NEW YORK -- There is much the Mets must settle over the next month, including finding a new general manager -- a search that remains in the relative early stages. Yet no matter who is in charge of the Mets' baseball decisions come November, Mickey Callaway will almost certainly remain
NEW YORK -- There is much the Mets must settle over the next month, including finding a new general manager -- a search that remains in the relative early stages. Yet no matter who is in charge of the Mets' baseball decisions come November, Mickey Callaway will almost certainly remain manager heading into next season.
In the Mets' most public comments to date regarding their first-year skipper, assistant general manager John Ricco said he "would fully anticipate [Callaway] coming back" in 2019.
"I think what's impressed me the most is for a rookie manager in New York, he's got the team playing hard all the way down to the end," Ricco said. "He's really got a lot of guys trending in the right direction. The young guys are playing hard and winning games, and our pitching, we've seen guys take big steps forward."
While that could theoretically change based on the Mets' GM hire, a second source, speaking on condition of anonymity, said he would be surprised to see anyone but Callaway managing on Opening Day. With two years remaining on Callaway's contract, the Mets have added incentive to keep him in that role for next season.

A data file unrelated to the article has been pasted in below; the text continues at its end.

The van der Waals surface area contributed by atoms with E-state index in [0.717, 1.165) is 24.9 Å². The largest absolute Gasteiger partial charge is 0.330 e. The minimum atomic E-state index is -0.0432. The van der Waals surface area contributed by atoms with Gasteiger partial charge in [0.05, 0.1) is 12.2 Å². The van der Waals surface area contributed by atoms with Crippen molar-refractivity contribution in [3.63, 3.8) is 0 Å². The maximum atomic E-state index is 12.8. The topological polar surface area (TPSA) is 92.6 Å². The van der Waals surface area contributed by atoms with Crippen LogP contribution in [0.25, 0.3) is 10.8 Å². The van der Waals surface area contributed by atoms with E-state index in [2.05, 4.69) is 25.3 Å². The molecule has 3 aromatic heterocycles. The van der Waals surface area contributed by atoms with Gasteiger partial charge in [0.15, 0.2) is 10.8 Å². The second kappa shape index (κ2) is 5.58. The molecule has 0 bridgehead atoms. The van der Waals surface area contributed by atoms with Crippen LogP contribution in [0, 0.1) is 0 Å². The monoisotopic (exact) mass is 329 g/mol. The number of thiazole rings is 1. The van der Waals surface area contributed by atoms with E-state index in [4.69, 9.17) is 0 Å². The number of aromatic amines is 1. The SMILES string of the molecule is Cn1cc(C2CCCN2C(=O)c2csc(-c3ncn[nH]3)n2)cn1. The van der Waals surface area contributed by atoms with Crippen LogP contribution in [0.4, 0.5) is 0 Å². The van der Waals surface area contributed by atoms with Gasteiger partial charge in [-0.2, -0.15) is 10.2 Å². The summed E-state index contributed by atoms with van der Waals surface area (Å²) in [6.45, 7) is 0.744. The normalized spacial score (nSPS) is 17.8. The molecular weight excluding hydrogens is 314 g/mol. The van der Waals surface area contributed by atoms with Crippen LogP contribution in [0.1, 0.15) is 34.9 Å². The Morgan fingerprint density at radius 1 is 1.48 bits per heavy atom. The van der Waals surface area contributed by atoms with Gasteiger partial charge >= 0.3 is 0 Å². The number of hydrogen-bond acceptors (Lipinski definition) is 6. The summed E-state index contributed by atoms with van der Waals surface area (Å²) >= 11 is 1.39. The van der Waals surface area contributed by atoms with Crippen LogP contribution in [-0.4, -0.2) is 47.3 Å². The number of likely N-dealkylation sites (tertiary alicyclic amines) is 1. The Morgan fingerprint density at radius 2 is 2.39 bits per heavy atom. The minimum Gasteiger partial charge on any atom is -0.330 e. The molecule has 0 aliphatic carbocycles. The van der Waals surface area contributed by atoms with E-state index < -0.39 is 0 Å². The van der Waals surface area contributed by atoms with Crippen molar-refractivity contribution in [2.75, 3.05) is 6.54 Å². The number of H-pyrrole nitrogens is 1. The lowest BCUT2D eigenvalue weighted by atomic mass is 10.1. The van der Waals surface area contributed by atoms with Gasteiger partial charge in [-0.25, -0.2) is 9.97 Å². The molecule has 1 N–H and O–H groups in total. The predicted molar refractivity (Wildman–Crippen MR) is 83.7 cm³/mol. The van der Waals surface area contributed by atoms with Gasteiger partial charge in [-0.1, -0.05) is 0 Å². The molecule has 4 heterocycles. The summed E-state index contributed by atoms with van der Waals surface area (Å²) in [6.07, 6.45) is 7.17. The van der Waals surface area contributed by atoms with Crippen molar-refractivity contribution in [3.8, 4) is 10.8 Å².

That means a chance to start fresh for Callaway, whose Mets entered Tuesday's play 34-28 (.548) since the All-Star break and 14-8 (.636) in September. Among the team's second-half accomplishments have been Jacob deGrom's emergence as a National League Cy Young Award favorite, Zack Wheeler's breakout and Jeff McNeil's successful big league debut. All of those players will remain significant pieces for the Mets in 2019.
"You always are excited about the next year in baseball," Callaway said. "When you're sitting there in the winter, you just can't wait for it to start. So I'm going to be very excited going in. I'm going to have learned a lot from my first year managing, have learned a ton about the players and personnel that we have.
"I don't know that I'll take a ton of a different approach with some things. There are definitely things that I will be more cognizant of and understand that I need to be more conscious of, but I think that we're going to come in full steam."
Of greater concern to Callaway may be the identity of his next boss, whom the Mets hope to have installed by early November. The team's list of potential GMs reportedly remains large, though Ricco, who has served as assistant GM since 2006, said he does not consider himself a candidate. Ricco, along with special assistants J.P. Ricciardi and Omar Minaya, are among those executives the next GM may inherit.
Anthony DiComo has covered the Mets for MLB.com since 2007. Follow him on Twitter @AnthonyDiComo, Instagram and Facebook.